We get out some paper,
Then fold it a lot,
Out comes the airplane,
Oh, yeah! Evil plot!

So then get it ready,
As the clock goes tick,
Pull your arm backward,
Then give it a flick!

It flies around the room,
The teacher doesn’t look,
She is way too busy,
She’s reading a book.

Down it’s descending,
The small paper craft.
Then, something’s just blowing;
A little wind shaft.

It blows the plane up,
High up to the sky,
Then down it descends,
To hit the teacher’s eye.

“Who threw that airplane?”
She cried in a rage,
She was nearly blind,
Not to turn a page.

The room is so timid,
No one says a word,
And so not a sound
By the class had been heard.

The teacher says, “Fine!”
Goes back to her book,
I yearn to get up,
‘Cause I need a look.

I creep off my seat,
Then crawl on the floor.
I am very careful,
When I dart out the door.

I sneak up on teacher,
Then take a little peek,
I see a little bird,
With a very long beak.

It is called a Toucan,
It said in the book.
I lean in closer,
Just for a better look.

That was a mistake,
For then I was caught!
The teacher was angry,
I had a dumb thought.

Was sent to the office,
Right on the double,
The principal was mad,
For I was in trouble!

So now, my dear children,
As I read to you,
Do not be naughty,
Or you’re in deep doo-doo!

Wednesday, April 6, 2011

How Big is your Box?

(image courtesy of
My husband and I have been talking quite a bit about the growth and change I've gone through the last few years. And, subsequently, the growth and change my changes have put the family through. Don't get me wrong; he's nothing but supportive. Sometimes I think he wants this more than I do.

Because I asked him, "When do I get to crawl back into my box?"

And he said, "You don't." Gotta love him.

Before I accepted my other role in life, that of being an author, I was a mostly-contented wife and mother. The discontent came in the form of work. I hated my job, and always felt there was something "more" I should be doing. Don't get me wrong--I had a dream job, but it didn't satisfy me. If fact, over the years, it drained me of creativity and left me frustrated and angry. Mostly the frustration stemmed from why I couldn't just be satisfied by this dream job. I mean, I got to work in my pj's, didn't have to interact with customers, was highly respected and earned an incredible wage for a person with no college education.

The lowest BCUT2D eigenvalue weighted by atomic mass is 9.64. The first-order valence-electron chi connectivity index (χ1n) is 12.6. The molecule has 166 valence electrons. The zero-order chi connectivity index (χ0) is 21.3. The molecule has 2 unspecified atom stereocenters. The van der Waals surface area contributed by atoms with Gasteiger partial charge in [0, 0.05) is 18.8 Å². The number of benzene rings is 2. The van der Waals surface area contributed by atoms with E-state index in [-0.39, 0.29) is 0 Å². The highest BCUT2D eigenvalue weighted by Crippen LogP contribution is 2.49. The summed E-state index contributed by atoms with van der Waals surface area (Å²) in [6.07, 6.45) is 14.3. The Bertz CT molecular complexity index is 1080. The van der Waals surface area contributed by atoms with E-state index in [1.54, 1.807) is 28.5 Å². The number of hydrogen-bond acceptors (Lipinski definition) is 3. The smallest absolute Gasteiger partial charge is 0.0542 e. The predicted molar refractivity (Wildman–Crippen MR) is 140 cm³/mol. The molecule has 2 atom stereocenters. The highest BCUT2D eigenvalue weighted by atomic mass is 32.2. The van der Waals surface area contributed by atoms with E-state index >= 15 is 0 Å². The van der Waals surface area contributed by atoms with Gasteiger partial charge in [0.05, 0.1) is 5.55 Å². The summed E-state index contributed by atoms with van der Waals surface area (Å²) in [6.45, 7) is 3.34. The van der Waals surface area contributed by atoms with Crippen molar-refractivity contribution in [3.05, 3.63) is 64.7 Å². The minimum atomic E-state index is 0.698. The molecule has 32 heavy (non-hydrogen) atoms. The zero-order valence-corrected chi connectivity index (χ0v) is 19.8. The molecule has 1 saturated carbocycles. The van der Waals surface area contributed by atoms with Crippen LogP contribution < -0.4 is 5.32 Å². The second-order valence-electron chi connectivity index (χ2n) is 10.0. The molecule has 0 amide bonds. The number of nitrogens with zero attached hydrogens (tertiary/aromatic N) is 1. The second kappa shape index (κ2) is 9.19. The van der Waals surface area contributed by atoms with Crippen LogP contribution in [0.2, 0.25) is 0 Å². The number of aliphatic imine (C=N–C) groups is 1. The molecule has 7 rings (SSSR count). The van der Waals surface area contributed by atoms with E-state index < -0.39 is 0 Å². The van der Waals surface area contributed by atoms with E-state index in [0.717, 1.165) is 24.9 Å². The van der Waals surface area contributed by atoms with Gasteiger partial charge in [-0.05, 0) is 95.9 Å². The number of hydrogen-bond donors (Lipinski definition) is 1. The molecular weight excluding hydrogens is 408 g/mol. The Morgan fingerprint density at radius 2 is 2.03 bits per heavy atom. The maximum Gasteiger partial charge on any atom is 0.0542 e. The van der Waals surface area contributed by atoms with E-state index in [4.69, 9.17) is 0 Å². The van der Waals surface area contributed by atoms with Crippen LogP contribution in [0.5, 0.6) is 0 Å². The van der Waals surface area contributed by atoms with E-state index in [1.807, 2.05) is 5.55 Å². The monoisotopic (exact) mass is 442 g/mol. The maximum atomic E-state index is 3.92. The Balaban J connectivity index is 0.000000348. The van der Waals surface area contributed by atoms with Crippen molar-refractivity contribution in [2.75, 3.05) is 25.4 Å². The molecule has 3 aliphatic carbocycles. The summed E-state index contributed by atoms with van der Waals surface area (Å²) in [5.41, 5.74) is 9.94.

Looking back, so much makes sense. The times I'd spend in the shower imagining what I'd say in front of large groups of people. I didn't dream of the public life--the part of my life I most enjoyed was being anonymous. But, in direct contrast with that, I'd practice what to say in front of crowds.

Then someone said to me (and the rest of the congregation), "Life's too short to not do what you love."

The timing was perfect. I'd just begun my journey of self-discovery. And this really hit me, hard. I knew what I loved--my family and writing. But, it was another year or so before I sighed, looked heavenward and said, "Okay. If this is what You want me to do, then I'll do the very best I can. You've got me."

The learning curve is sharp. Sometimes I feel overwhelmed. Sometimes I feel like I should be doing so much more, working so much harder, moving so much faster.

And, sometimes, I just want to crawl back into my box and be the invisible one again.

The problem? I think I outgrew my box.